They looked into a room that was quite empty except for one big wardrobe; the sort that has a looking-glass in the door. There was nothing else in the room at all except a dead blue-bottle on the window-sill. “Nothing here!” said Peter, and they all trooped out again – all except Lucy.the lion, the witch and the wardrobe
I cannot remember how old I was when I read The Magician’s Nephew or The Lion, The Witch and the Wardrobe for the first time – or even if I read them consecutively. I do, however, remember what I believe was the first I heard of “Narnia.” I was playing with friends in my neighborhood, no older than 10 at the time, when they started talking about Narnia as if it were a real place. “Do you want to see it? Let’s go to Narnia!” And we ran to the end of the backyard to a line of trees, where they had made a clearing and called it Narnia. Of course they explained that it was from a book they had read, and I was intrigued.
Fast forward to a decade and a half later, I’ve finally read the entire Narnia series, and I can’t believe it took until I was 26 years old in the middle of a pandemic to read it! And yet, how appropriate a time to read it. The dedication from C.S. Lewis at the beginning of The Lion, The Witch and the Wardrobe says, among other kind words to his goddaughter Lucy, “. . . you are already too old for fairy tales, and by the time [this book] is printed and bound you will be older still. But some day you will be old enough to start reading fairy tales again.” I think I’m there. I’m old enough for fairy tales again. The past year has held challenges and struggles I didn’t expect to face. In the midst of trial and tragedy, there is hopefulness and optimism between the covers of fantasy books like Narnia, and for that reason I’m grateful to have read it when I did. (You can read more on that in this article from The Gospel Coalition.)
I don’t know that I can choose a favorite book in the series. I can say that Prince Caspian was likely my least-favorite, and the one that took me longest to read. The story just dragged for me. However, I definitely was a fan of Trumpkin so I can’t write off the book completely. Sarah Sparks’ original song, “The New Song of Trumpkin,” helped me to understand him and his role in the story even more. (Her whole album “Into the Lantern Waste” is full of incredible songs and meaningful lyrics inspired by Narnia – go check it out!)
Hear the trees?
Hear them whispering
They tell stories of a king
And the forest wakes
With a divine ache
For His returning
I’ve forgotten who I am
And who You are
Cause the truth is all my worth
Can only be found in Your scars
And I’m learning how to die
Because I know who You are
By His wounds I’m healed
I for the first time feel
Like this may not be the end
There are so many endearing characters, essential characters. Puddleglum has a sort of “secondary” role in The Silver Chair, and he honestly frustrated me at first but really grew on me. I love the development of Lucy, Edmund, Shasta, Aravis, Eustace, Jill, and even King Tirian. And of course, the allegory of Aslan being the sovereign savior in the books is impossible to miss. The lion, who also appears as a lamb for a moment at the end of The Voyage of the Dawn Treader, is in every book, both working behind the scenes in the bigger picture, and providing for the children in the smaller scheme.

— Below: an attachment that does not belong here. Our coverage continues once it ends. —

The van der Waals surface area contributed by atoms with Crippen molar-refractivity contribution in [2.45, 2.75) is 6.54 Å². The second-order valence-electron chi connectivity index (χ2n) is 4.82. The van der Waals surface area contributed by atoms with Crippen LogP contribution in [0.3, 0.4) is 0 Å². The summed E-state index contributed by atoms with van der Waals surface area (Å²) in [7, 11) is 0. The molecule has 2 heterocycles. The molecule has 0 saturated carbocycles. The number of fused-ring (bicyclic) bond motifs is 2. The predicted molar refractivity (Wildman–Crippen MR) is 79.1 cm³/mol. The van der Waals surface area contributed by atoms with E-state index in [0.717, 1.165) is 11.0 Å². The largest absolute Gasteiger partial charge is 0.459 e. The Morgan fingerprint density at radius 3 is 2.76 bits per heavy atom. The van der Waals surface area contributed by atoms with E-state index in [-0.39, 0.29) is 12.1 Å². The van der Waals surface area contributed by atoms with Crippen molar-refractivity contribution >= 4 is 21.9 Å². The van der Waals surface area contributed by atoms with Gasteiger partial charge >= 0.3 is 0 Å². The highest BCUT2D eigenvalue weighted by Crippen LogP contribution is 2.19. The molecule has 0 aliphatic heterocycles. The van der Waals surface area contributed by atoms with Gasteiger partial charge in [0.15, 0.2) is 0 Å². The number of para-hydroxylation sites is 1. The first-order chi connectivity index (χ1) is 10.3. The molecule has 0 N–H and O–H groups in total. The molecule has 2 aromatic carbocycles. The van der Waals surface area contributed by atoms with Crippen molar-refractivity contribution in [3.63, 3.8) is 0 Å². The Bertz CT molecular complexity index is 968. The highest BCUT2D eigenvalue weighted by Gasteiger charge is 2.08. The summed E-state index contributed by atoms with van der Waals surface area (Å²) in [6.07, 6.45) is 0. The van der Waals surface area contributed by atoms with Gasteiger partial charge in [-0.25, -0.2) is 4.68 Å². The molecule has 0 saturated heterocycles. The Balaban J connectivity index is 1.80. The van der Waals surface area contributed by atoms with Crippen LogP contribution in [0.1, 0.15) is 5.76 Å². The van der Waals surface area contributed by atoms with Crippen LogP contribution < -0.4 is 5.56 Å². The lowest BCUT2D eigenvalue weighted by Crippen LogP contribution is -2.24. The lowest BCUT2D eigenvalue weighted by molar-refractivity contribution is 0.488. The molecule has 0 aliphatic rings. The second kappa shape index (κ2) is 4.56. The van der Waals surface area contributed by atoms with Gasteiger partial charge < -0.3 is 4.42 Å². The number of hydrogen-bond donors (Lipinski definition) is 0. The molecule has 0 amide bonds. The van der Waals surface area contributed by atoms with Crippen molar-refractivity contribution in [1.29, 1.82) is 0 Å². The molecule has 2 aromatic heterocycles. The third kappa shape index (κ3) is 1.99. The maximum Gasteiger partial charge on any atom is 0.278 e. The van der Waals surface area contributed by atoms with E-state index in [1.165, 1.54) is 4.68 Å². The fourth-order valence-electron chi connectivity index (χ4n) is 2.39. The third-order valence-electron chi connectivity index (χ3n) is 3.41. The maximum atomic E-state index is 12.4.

I admit that I cried at times while reading. When Aslan sacrificed himself to save Edmund in The Lion, The Witch and the Wardrobe, when Shasta met Aslan in The Horse and His Boy, when Lucy, Edmund, and Eustace return home at the end of The Voyage of the Dawn Treader, and during the climactic ending of the book – which was also a very fitting ending for the entire series – of The Last Battle.
These books are familiar to so many, but I do wonder how many have read the series in its entirety. Everyone generally knows the story of The Lion, The Witch and the Wardrobe, but what about the rest of the story? There is so much richness to be found in these books. Though Lewis may not have had a cohesive story in mind when he began writing Narnia, by the time you reach the end of the series you can look back and see the common threads throughout. It is truly a classic, and I’m thankful to have finally completed this legendary series.
All their life in this world and all their adventures had only been the cover and the title page: now at last they were beginning Chapter One of the Great Story which no one on earth has read: which goes on for ever: in which every chapter is better than the one before.The last battle
2 thoughts on “Book Review: The Chronicles of Narnia”
I was much older than you by the time I got around to reading this. I think we are all old enough for fairy tales at the moment! Thank you for an insightful review.
What a wonderful post!
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